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Professional Soccer Sets Welcoming Tone For Refugees In Germany

Supporters of FC Bayern Munich celebrate the club's 25th Bundesliga title in Munich on May 24, 2015.
AFP/Getty Images
Supporters of FC Bayern Munich celebrate the club's 25th Bundesliga title in Munich on May 24, 2015.

Football giant FC Bayern Munich today pledged to help refugees in Germany. In a statement it announced plans to donate 1 million euros from a friendly match to support refugee projects and to establish a "training camp" for refugee youth in which participants will train at FC Bayern, take German language classes and be provided with meals and football jerseys.

The statement read in part:

"Germany is currently experiencing its greatest influx of refugees for many decades. This presents a special challenge to the state and society. FC Bayern München will play an active part in meeting the challenge and, working closely with the city of Munich and state of Bavaria, contribute financial, material and practical help."

In the midst of a migration crisis, European countries are straining to integrate refugees into their societies, and none more so than Germany. The German government has welcomed more middle eastern and north African refugees in recent years than any other country, and as we reported earlier this week, there has been political push-back and an increase in xenophobic attitudes.

But Bundesliga, Germany's professional soccer league, is helping to roll out the welcome mats.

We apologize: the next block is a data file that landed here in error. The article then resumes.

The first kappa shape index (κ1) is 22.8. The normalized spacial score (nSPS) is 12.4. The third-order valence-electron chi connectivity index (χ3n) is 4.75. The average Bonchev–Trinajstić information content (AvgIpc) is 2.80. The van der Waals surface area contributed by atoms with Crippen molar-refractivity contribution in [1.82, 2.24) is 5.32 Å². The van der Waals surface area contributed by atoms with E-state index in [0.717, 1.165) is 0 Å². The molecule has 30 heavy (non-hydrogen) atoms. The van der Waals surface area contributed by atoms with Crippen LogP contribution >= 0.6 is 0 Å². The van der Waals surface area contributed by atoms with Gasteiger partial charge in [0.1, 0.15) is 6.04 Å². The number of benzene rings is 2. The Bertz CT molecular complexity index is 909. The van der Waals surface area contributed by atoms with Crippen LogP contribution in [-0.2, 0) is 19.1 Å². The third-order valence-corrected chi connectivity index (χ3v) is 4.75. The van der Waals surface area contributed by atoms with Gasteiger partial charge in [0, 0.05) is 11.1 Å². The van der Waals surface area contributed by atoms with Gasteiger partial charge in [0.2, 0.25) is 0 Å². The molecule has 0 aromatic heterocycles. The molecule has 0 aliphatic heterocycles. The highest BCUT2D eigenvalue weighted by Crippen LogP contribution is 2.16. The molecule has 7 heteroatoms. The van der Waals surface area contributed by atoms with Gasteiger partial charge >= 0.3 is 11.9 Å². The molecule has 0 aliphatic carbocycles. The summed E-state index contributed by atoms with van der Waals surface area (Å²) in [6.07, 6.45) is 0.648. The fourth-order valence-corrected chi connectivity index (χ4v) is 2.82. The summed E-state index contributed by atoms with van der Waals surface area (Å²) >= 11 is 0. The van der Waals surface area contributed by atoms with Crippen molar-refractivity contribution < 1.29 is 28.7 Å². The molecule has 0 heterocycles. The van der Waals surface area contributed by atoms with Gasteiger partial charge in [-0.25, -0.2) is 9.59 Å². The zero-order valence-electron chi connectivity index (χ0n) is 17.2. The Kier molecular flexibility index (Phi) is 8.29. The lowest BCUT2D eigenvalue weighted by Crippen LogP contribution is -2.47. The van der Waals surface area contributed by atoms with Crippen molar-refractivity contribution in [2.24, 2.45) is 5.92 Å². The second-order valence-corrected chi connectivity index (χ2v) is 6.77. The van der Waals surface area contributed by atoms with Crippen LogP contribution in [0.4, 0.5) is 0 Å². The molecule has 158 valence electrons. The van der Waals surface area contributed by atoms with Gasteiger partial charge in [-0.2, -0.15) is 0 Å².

Last week, fans hung banners from the stands in stadiums across the country that read "Welcome Refugees." Borussia Dortmund, the club currently atop the league's standings, even invited 220 refugees to a match, according to The Telegraph.

While professional sports teams around the world often engage in charity work, they usually opt for non-controversial initiatives that can win the support of all fans. FC Bayern Munich's move is a rare example of a global franchise wading into a politically and emotionally charged discussion.

These symbolic and practical moves come at a time when people desperate for stability and safety continue to take risky, often deadly routesto reach European countries, undeterred by recent migrant deaths.

Meanwhile, Germany is struggling to come to terms with just how many more refugees it can accept, and Chancellor Angela Merkel is working to implement a refugee sharing system that would lighten the burden for Germany.

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